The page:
One way to measure Winston Ulloa's impact at the plate is by statistics: hits, home runs, batting average.
Another way is by silence: the still anticipation that settles around the field when the Camden County Tech catcher digs in with his cleats in the batter's box.
"Everybody stops when this kid comes to bat," said Barry Adamson, Camden County Tech's athletic director. "The track team, everybody else who is around the field. They all stop to watch him hit."
Ulloa is the most accomplished player in Camden County Tech history. He holds school career records for hits (100), home runs (11), and batting average (.467).
He also is the rare Camden County Tech athlete who commands unqualified respect among other programs in the Olympic Conference, and around South Jersey.
"The kid has power," Camden Catholic baseball coach Bob Moffett said. "He's legit. He hit a home run off us the other day on a pitch that must have been eight inches off the ground. He hit a bomb."
Ulloa's home run against Camden Catholic Wednesday afternoon was the 100th hit of his career. He is 24 for 45 this season (.533 average), with three home runs and 16 RBIs, according to Camden County Tech coach Barry Galasso.
"He would have so many more home runs if he didn't play in our field," Galasso said. "It must be 500 feet to center. He hit one against Bishop Eustace the other day that must have been 400 feet and the kid caught it against the fence in left-center.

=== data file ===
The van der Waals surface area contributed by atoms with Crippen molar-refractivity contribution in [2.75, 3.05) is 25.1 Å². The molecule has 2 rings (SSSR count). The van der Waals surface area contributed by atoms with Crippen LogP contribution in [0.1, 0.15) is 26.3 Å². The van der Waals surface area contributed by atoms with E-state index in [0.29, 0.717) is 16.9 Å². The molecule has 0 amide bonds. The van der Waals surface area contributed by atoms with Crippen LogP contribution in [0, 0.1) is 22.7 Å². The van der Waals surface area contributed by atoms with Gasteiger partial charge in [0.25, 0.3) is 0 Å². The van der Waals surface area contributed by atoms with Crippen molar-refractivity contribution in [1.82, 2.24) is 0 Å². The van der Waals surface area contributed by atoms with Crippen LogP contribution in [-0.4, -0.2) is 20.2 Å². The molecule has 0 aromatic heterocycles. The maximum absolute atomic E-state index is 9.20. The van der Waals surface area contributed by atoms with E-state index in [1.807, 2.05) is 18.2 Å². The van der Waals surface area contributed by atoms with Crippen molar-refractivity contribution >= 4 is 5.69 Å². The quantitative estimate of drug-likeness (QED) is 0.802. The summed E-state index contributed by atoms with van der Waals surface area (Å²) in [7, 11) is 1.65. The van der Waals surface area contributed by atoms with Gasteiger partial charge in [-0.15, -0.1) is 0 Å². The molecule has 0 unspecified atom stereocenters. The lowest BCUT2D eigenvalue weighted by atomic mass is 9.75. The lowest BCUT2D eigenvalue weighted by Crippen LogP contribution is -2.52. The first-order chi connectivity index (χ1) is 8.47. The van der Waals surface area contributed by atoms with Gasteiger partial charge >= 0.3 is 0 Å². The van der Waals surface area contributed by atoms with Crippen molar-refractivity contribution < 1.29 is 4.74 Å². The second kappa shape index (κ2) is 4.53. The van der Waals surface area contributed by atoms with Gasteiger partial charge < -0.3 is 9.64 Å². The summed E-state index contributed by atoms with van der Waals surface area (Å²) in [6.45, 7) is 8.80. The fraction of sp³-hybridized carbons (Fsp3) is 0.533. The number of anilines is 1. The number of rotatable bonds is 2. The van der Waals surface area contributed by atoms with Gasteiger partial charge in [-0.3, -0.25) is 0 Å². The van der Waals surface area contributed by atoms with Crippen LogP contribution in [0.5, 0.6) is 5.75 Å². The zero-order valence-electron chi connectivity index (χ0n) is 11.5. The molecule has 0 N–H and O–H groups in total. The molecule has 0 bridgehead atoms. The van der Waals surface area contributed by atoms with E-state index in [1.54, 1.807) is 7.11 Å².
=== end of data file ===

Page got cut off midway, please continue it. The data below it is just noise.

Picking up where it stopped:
"I was talking to [Bishop Eustace coach Sam Tropiano] after the game and he was like, 'That thing would have been 10 rows deep in Citizens Bank Park.' "
Ulloa said he was especially proud to crack a home run for his 100th hit, and especially happy that a Camden Catholic reserve player retrieved the baseball for him from behind the fence.
"To have it be a home run, you can't beat that," Ulloa said.
Born in the Dominican Republic, Ulloa has lived in Clementon since the age of 1. He resides with his father, Cesar, and brother, Wilson, a sophomore at Camden County Tech and a good player in his own right. The brothers' mother died in 2000.
Ulloa burst on the South Jersey baseball scene last spring, when he set an area record with a .719 average (41 for 57). He dispelled notions that he had fattened his statistics against weaker competition by collecting 18 hits in eight games against tournament-bound teams, and by his performance in his one at-bat as a member of the Olympic-Colonial team in the annual Carpenter Cup.
Sent to the plate as a pinch-hitter in the last inning of the team's only game, Ulloa drove a 3-2 pitch over the fence at the University of Pennsylvania field.
"I think it was still going up when it went over the fence," Olympic-Colonial manager Joe Hartmann said. "What swing mechanics this kid has."
The 6-foot, 200-pound Ulloa is in the welding program at Camden County Tech ("He's got a helmet on all day," Galasso said) but hopes to continue his baseball career after graduation, perhaps at a county college or perhaps with a professional team. He plans to attend a draft showcase in Miami on May 27 and hopes to be selected in the June 3 draft.
"My goal is to play professional baseball," Ulloa said yesterday during an interview at the Gloucester Township school.
For now, Ulloa's high school career is down to his team's final three games, scheduled for next week, and probably another berth on his conference's Carpenter Cup team.
Galasso said he would miss Ulloa's hitting, defense and leadership. But the coach might miss the quiet air of expectation that precedes every at-bat even more.
"I'm a fan of hitting, too," Galasso said. "Everybody gets quiet when this kid comes to the plate. They're all waiting to see something, and he usually comes through."